What is the Bipartisan Innovation Act?
A look at the roadmap for America’s competitive future.
Congress has announced conferees for joint legislative work on the Bipartisan Innovation Act (BIA).
The bill is being hailed as a landmark investment in America’s future, with support on both sides of the aisle and endorsements from American labor and industry leaders. But what is BIA?
Simply put, the Bipartisan Innovation Act is a large-scale investment in the United States’ ability to innovate and conduct business in science and technology markets in the face of stiff competition.
In 2005, economic rival China surpassed the United States in the number of STEM (Science, Technology, Engineering, and Math) degrees awarded each year. These degrees are a critical marker of success in relation to the number of U.S. patents developed.
The need to keep pace is also met with an opportunity to invest in American-made manufacturing, which can create jobs at home. Recent supply shortages in tech manufacturing have brought once-cheaper options abroad for critical components like semiconductors more in line with the cost to produce them in the United States.
The Bipartisan Innovation Act would capitalize on this opportunity to address future supply shortages in tech manufacturing, create jobs, and lay the groundwork for future innovations in science and technology that can keep American industry and labor competitive in the long run.
The provisions of this bill are not set in stone yet, as Congress discusses what sections will and will not be included. However, the core of BIA achieves its goals for American competitiveness through several key investments:
Advances STEM Education
First, BIA invests in advancing STEM education. By following the education system from pre-k to post-doctorate, provisions in the bill would help to better equip parents, families, and children with the tools they need to excel at any age and foster a safe, flourishing home life.
Notably, BIA would invest in pre-kindergarten STEM programs, helping kids excel in school, boosting academic preparedness, and leading to better outcomes for children and families over the long term. It would also include provisions supporting high school STEM education, and better meeting the unique educational and economic needs of rural areas. They would fund additional undergraduate scholarships, graduate fellowships, and post-doctoral awards, further strengthening our STEM workforce with the tools they need to succeed and win in the twenty-first century.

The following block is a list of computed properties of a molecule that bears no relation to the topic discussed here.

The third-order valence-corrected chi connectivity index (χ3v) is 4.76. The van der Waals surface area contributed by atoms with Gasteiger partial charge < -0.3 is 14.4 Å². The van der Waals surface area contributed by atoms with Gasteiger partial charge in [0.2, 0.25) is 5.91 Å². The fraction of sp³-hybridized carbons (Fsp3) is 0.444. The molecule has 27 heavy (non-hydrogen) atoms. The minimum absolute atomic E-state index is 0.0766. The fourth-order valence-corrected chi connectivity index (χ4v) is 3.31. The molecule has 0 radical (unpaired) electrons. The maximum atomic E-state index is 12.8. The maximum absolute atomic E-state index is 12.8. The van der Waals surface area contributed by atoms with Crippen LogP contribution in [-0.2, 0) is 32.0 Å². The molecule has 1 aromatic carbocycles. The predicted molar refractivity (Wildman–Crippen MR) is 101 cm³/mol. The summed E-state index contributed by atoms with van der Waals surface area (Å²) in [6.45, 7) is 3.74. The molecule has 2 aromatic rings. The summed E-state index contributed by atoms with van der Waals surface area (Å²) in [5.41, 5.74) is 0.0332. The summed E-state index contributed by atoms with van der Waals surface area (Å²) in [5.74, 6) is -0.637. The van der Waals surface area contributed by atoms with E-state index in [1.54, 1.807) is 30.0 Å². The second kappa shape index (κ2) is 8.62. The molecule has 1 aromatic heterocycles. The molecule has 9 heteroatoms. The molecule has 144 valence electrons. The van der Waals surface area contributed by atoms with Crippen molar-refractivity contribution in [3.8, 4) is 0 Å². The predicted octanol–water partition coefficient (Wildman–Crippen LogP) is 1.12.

Second, the Bipartisan Innovation Act would strengthen American manufacturing by providing for well-paying, high-quality jobs for families across the country. This bill would directly support businesses and jobs in every corner of the United States, helping millions of American households achieve economic success and financial stability. And each would invest in the physical infrastructure we need to protect and strengthen the American way of life.
Specifically, $50.2 billion for the CHIPS for America Fund would help secure domestic supply chains, create new manufacturing jobs, and reduce costs brought on by pandemic-related shortages. Reauthorizing and strengthening the Hollings Manufacturing Extension Partnership (MEP) would bolster small and medium-sized manufacturers nationwide and help provide more meaningful career paths for Americans residing in traditionally-underserved communities. And supply chain resiliency programs would also dedicate roughly $45 billion in grants and loans for American businesses to boost domestic manufacturing. These initiatives would in turn create hundreds of thousands of well-paying jobs, helping to support families and put parents and kids alike on the path to success.
Jobs and Apprenticeships
Third, we know that American families need better access to economic opportunities right where they are, and the BIA would help by providing a backstop for the kinds of jobs our nation’s families can count on.
The House’s bill would also reauthorize the National Apprenticeship Act, strengthening hiring efforts for marginalized and rural communities across the country. Additionally, provisions related to Early-Career Research Fellowships would also facilitate exciting new opportunities related to entrepreneurship and innovation, presenting scholars and practitioners alike with the chance to get ahead and innovate in new ways. Finally, additional workforce training programs would facilitate skills-building to help prepare the nation’s workforce for our ever-changing and increasingly globalized economy.
The provisions of the Bipartisan Innovation Act represent a high-impact in the economic security of American families through these targeted investments. In the short term, the creation of jobs and renewed pathways toward 21st-century work will ensure more Americans are earning good paychecks that will strengthen the ability of workers to cover costs in their households. In the long term, parents can know that if BIA is signed into law, it will lead to investments in their children which will ensure they will be equipped for success in a competitive American economy that is oriented toward prosperity in the future.